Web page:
I am not an optimist. I’m aware of the studies that say optimists live longer but only optimists really want to live longer, so that works out rather nicely.
See? Not being an optimist doesn’t mean one can’t have bright-side moments. I am, in fact, feeling uncomfortably upbeat about 2013. We’re nowhere near the gorgeous, gilt-edged decadence of the 90’s (and dear god, how I miss it) but despite trudging through some serious misery in the past decade - which I would wish on my worst enemies, - I can’t help feeling like there’s a peephole of light on the horizon and where there’s a peephole things can’t be all bad.
Last year I remember very well having more cash than spirit which means I had negative spirit. I vividly recall laying on the couch, happy to escape into movies, mostly Midnight in Paris, Woody Allen’s magnum opus about searching for greener pastures in golden eras. In it Gertrude Stein (played by Kathy Bates) tells the main character something that stuck with me like a tattoo: “The artist’s job is not to succumb to despair but to find an antidote for the emptiness of existence.”
It’s not an optimistic quote, assuming, as it does, that you accept that existence is empty. But it’s a very optimistic quote in that it assigns you the power relieve people of that emptiness. It’s the power Dickens ascribed to Fezziwig, “the power to render us happy or unhappy; to make our service light or burdensome, a pleasure or a toil,” a power we all have “in words and looks,” in making someone laugh or feel understood, in changing their perspective with music, beauty, food or inclusion. When you’re in an emotional ditch someone trying to get you out is all it sometimes takes to get you out.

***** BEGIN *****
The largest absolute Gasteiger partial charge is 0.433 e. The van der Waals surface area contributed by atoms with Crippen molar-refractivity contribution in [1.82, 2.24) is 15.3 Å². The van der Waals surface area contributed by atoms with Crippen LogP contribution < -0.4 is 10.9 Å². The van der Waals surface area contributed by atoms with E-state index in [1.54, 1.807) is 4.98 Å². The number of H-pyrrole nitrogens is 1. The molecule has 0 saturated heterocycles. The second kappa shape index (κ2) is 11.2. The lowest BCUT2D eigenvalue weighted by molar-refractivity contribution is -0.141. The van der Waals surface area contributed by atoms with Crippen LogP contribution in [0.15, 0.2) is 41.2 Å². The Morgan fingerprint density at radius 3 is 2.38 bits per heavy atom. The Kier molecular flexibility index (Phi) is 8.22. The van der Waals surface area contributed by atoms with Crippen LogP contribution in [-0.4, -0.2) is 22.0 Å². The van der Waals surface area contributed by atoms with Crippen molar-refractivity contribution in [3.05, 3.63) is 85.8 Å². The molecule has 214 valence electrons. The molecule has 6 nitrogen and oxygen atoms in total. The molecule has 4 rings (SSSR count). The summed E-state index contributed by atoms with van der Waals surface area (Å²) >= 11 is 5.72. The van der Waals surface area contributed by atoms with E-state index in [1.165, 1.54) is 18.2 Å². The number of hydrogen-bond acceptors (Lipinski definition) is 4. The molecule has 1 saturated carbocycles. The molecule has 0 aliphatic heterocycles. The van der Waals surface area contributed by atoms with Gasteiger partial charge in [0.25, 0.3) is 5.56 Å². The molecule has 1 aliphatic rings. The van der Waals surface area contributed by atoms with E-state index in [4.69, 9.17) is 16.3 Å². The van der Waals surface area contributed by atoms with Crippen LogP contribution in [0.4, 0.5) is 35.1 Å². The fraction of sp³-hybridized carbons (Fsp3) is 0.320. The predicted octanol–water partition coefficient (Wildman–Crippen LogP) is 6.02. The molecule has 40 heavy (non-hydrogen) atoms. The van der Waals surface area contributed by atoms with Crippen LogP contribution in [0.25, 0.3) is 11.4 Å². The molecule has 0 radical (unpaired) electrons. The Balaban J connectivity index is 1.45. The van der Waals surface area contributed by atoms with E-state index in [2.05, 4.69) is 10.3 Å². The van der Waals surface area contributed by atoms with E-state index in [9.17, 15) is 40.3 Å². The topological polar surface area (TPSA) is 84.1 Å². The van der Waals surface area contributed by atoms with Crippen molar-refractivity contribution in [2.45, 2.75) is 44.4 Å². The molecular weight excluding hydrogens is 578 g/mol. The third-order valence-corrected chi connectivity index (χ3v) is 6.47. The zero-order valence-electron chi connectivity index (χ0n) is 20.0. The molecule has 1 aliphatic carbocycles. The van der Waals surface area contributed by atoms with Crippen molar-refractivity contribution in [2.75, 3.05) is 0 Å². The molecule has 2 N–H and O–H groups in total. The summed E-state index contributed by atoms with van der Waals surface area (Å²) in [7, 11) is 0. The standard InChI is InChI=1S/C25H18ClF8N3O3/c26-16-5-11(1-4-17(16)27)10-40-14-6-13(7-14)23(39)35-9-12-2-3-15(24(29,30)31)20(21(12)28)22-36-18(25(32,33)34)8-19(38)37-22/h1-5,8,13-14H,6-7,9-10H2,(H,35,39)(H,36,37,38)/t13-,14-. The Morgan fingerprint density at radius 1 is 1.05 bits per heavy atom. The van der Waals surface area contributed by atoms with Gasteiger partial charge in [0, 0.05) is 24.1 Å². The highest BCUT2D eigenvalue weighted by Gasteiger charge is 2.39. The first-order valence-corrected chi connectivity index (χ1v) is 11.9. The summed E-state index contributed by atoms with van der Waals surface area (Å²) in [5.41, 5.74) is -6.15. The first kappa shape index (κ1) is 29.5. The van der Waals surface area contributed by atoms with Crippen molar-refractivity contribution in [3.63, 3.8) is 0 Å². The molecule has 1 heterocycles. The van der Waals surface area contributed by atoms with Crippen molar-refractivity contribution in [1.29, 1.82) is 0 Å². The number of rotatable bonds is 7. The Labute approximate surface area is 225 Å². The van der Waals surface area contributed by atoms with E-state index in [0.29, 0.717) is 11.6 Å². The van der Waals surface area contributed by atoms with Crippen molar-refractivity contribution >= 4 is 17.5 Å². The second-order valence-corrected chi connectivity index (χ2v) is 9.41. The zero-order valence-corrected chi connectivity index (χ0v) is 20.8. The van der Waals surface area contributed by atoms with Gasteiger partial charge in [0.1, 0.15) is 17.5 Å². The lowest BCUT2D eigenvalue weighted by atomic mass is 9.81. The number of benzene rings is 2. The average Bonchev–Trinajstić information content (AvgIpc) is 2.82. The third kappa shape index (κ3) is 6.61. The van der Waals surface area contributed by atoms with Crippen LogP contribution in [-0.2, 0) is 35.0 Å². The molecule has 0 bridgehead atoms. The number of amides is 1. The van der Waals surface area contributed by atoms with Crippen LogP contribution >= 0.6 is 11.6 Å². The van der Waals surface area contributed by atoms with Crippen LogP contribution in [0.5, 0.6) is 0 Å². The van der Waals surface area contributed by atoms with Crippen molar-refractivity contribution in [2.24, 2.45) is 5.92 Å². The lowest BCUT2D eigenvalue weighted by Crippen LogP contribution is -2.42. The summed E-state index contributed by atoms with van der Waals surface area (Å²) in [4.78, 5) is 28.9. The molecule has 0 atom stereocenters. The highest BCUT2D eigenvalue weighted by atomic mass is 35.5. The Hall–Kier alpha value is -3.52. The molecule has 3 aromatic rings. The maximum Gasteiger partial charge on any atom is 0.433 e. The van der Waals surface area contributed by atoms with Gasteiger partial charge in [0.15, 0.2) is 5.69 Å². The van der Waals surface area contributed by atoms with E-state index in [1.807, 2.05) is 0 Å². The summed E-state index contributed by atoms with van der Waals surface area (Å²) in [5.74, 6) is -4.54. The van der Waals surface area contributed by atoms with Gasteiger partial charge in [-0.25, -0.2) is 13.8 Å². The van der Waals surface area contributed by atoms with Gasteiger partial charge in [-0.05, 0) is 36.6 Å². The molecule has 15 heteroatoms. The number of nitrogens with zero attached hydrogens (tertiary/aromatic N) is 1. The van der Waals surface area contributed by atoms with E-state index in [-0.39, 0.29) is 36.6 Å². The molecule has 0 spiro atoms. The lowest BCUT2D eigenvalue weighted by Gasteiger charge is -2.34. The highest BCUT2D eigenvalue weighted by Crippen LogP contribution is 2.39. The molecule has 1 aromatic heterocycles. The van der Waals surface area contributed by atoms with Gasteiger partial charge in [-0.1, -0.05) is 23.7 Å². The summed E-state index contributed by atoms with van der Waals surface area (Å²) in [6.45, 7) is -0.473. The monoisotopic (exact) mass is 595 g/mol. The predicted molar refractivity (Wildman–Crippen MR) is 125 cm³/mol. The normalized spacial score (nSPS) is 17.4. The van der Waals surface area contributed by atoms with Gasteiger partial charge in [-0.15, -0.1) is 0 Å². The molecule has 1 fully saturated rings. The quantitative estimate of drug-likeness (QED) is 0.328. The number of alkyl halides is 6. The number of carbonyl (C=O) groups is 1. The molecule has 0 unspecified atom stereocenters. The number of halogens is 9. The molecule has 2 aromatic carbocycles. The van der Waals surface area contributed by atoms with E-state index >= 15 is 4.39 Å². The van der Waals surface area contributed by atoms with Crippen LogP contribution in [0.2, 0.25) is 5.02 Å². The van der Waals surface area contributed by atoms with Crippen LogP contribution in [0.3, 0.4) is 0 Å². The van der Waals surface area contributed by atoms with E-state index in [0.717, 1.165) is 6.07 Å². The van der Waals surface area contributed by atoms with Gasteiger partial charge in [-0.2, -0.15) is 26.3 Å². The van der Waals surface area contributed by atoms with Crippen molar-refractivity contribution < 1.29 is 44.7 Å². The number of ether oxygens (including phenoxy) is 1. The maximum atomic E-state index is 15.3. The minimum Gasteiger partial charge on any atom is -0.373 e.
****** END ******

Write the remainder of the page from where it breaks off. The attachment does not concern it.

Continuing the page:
And on that note it didn’t take long that night - New Year’s Eve - to be reminded that the greatest source of the antidote is my friends. Without them I’d have none to share. So even though there was less money in 2012 they helped make it a year I’ll never forget as being far richer than many that preceded it.
The year was wildly productive, scarily meaningful and oddly redemptive. Things I’d been putting on the back burner for a decade got pissed off and demanded front burner seats. Some were too personal to discuss on the web (and yes, some things are too private to share with two billion friends) while others were meant for the world to see, like my first play, The Queen and I, my musical debut, Karaoke for Swingers and my brand new audiobook / comedy album Get Down: The Porn Diet, about discovering that pornography is, for various reasons, a pretty terrific diet aid. You can read about it here and download it here on CD Baby or purchase it from me in person (CAVEAT: it seeps adult content and is not for the prim). If you’re dieting it might lighten your burden; if you’re not it will still lighten your day.
So the bottom line is that while I’m not an optimist - I still have fears and worries about 2013 - I think this is going to be a great year. 2012 made me feel like someone who had the same phone since 1999 and just learned it takes pictures: I can’t believe I’ve been around this long and had so little idea of what’s possible. If, in my 40’s, I can still have a year that’s so transformative it’s hard not to think that there are even better things to come.
You can call it optimism. I know I’m just greedy.